“Honestly, I have no clue how I got here, I didn’t plan to become who I am but sort of grew into it, but it’s perfect… It feels right!” Spandan Banerjee exclaims about his latest venture. As the creator of India’s very first longboard handcrafting company, Tattva, it’s not surprising that 27-year-old has found inspiration in many an unlikely place. A consummate thrill-seeker Banerjee credits everything from the Teenage Mutant Ninja Turtles for piquing his interest in skating and surfing, to the Swat Cats and Talespin for making him realise he wanted to fly, but clearly the heroes in a half shell have a lot to answer for. As a child he was always fascinated by how things worked and he loved meeting new people and building new skills. As an adult this translated into a degree in Mechanical Engineering with the intent to design and work with aircrafts. He later earned his commercial pilot’s license and went on to become a flight instructor. It was at this point he took up surfing, chasing waves early in the morning before teaching for 7 hours and then heading back to the beach for a sunset session.
He tried to find a way to balance his love for surfing and flying but when he was teaching in Orissa, he realised the surfing was quickly becoming the main joy in his life and decided to quit his job and pursue it full time. He and his friends started the India Surf Festival a few months later and that’s when he knew things were going to work out. It wasn’t long before his need to learn new things kicked in again and he became involved with longboarding. He learnt the art of constructing the wooden boards from his friend Lukas who he met during a month long surf camp in Orissa and the two of them decided to go into business which is when Tattva boards was born, the first and currently, only, company in India that presses and hand crafts boards. They use Indian wood and aim to design products that are of the highest quality so they can bring the feeling of surfing a wave onto concrete.
Homegrown decided to get inside the mind of this tireless adventurer and find out what makes him tick.
HG: Whether it’s the air, water or earth you seem to love challenging the elements. What for you are life’s greatest thrills?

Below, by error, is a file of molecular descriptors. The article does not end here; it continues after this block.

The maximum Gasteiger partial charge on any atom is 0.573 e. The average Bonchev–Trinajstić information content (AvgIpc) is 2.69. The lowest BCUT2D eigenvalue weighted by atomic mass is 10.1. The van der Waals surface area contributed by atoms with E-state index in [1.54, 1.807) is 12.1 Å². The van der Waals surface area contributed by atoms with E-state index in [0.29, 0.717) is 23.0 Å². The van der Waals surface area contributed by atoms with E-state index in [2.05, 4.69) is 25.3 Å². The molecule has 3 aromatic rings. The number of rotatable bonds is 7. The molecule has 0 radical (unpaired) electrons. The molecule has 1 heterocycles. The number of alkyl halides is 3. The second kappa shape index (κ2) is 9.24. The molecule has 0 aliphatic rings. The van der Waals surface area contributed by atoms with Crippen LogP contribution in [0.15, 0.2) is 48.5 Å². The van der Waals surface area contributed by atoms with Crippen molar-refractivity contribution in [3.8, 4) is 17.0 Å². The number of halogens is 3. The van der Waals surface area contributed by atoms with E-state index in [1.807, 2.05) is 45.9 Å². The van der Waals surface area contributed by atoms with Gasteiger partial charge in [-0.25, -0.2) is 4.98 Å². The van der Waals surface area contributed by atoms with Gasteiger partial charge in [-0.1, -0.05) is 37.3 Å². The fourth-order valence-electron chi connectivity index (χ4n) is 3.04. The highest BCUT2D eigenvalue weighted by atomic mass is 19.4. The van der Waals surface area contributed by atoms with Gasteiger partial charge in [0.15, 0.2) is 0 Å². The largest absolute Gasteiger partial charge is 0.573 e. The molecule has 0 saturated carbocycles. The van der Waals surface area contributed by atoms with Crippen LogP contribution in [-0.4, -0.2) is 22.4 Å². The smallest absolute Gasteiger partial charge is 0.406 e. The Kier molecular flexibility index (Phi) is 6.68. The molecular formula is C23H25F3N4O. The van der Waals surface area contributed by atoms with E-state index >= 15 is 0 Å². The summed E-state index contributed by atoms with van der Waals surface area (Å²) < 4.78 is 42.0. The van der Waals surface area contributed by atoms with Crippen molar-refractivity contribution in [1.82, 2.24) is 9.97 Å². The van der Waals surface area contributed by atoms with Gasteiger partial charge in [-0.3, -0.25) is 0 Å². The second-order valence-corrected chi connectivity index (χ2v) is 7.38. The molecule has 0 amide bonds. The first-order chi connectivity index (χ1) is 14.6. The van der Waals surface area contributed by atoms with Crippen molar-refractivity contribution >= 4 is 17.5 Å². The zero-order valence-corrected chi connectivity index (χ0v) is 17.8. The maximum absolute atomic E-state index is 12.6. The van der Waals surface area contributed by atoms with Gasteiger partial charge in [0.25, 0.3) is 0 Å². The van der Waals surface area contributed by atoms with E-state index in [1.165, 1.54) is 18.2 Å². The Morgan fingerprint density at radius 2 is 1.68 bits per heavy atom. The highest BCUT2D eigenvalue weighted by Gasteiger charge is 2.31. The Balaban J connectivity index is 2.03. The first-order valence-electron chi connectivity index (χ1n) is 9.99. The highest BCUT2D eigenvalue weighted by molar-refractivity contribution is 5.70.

SB: Well, first off, I won’t say I enjoy challenging the elements – it’s more like being able to harness their energy and learn from them, play and even dance with them. And how ever cheesy this may sound, but life itself has or is the greatest thrill. So many ups and downs, so many obstacles, so many mysteries and even secret shortcuts along the way. But by far, the sweetest or most memorable experience was this one chapter in my life when I was learning two skills simultaneously – learning how to land a seaplane and building a wooden surfboard all while experiencing the phenomenon of autumn or fall for the first time.
HG: Now you’ve added craftsman to your list of accolades, what prompted you to trade the mantle of daredevil for that of an artist?
SB: Haha, daredevil? – I’m actually quite a cautious and a “fattu” kinda guy. I stay away from stupid shit!
If it’s surfing you’re talking about, then surfing is more of an art form than a sport for me – there’s nothing daring at all! But it’s a way to express yourself and bring out your inner child. Maybe I’m decent at it and I can say that now, but I truly feel that way. And I felt the same with flying. There is grace in the way you choose to maneuver something that weighs a tonne but still can have the agility of a seagull. I fixated on that, I wanted to explore all the possibilities of flying and maneuvering through air and water, but somehow things didn’t work out. I believed flying seaplanes was the only thing that I wanted to do and being creative with my hands, building boards and then riding them would be for my days off. But things didn’t go the way I had planned.